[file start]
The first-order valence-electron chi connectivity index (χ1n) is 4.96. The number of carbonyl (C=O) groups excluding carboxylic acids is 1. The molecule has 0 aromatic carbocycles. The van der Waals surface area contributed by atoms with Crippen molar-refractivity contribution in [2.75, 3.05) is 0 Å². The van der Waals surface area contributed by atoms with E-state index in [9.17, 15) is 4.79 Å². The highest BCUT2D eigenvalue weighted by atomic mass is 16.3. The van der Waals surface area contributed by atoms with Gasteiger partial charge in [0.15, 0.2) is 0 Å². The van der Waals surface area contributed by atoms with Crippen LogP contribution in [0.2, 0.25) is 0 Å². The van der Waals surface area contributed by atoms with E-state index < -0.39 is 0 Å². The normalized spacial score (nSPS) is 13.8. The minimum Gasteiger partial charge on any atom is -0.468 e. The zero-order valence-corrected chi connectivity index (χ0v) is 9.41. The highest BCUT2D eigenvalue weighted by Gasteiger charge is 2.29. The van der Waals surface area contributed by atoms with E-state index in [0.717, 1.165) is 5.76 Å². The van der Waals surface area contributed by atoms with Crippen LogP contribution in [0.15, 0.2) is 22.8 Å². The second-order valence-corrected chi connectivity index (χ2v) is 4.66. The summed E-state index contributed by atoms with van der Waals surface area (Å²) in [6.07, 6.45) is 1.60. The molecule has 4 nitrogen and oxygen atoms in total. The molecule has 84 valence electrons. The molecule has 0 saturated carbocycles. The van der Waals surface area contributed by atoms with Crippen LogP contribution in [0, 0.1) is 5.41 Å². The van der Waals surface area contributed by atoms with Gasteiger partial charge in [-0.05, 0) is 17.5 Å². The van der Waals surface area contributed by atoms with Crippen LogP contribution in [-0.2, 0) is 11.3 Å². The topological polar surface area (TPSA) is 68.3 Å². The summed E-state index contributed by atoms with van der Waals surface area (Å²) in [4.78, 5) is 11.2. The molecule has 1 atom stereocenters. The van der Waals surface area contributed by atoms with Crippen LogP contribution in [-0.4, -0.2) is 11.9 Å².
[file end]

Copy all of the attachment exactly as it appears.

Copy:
The first-order valence-electron chi connectivity index (χ1n) is 4.96. The number of carbonyl (C=O) groups excluding carboxylic acids is 1. The molecule has 0 aromatic carbocycles. The van der Waals surface area contributed by atoms with Crippen molar-refractivity contribution in [2.75, 3.05) is 0 Å². The van der Waals surface area contributed by atoms with E-state index in [9.17, 15) is 4.79 Å². The highest BCUT2D eigenvalue weighted by atomic mass is 16.3. The van der Waals surface area contributed by atoms with Gasteiger partial charge in [0.15, 0.2) is 0 Å². The van der Waals surface area contributed by atoms with Crippen LogP contribution in [0.2, 0.25) is 0 Å². The van der Waals surface area contributed by atoms with E-state index < -0.39 is 0 Å². The normalized spacial score (nSPS) is 13.8. The minimum Gasteiger partial charge on any atom is -0.468 e. The zero-order valence-corrected chi connectivity index (χ0v) is 9.41. The highest BCUT2D eigenvalue weighted by Gasteiger charge is 2.29. The van der Waals surface area contributed by atoms with E-state index in [0.717, 1.165) is 5.76 Å². The van der Waals surface area contributed by atoms with Crippen LogP contribution in [0.15, 0.2) is 22.8 Å². The second-order valence-corrected chi connectivity index (χ2v) is 4.66. The summed E-state index contributed by atoms with van der Waals surface area (Å²) in [6.07, 6.45) is 1.60. The molecule has 4 nitrogen and oxygen atoms in total. The molecule has 84 valence electrons. The molecule has 0 saturated carbocycles. The van der Waals surface area contributed by atoms with Crippen LogP contribution in [0, 0.1) is 5.41 Å². The van der Waals surface area contributed by atoms with Gasteiger partial charge in [-0.05, 0) is 17.5 Å². The van der Waals surface area contributed by atoms with Crippen LogP contribution in [-0.2, 0) is 11.3 Å². The topological polar surface area (TPSA) is 68.3 Å². The summed E-state index contributed by atoms with van der Waals surface area (Å²) in [4.78, 5) is 11.2. The molecule has 1 atom stereocenters. The van der Waals surface area contributed by atoms with Crippen LogP contribution in [-0.4, -0.2) is 11.9 Å².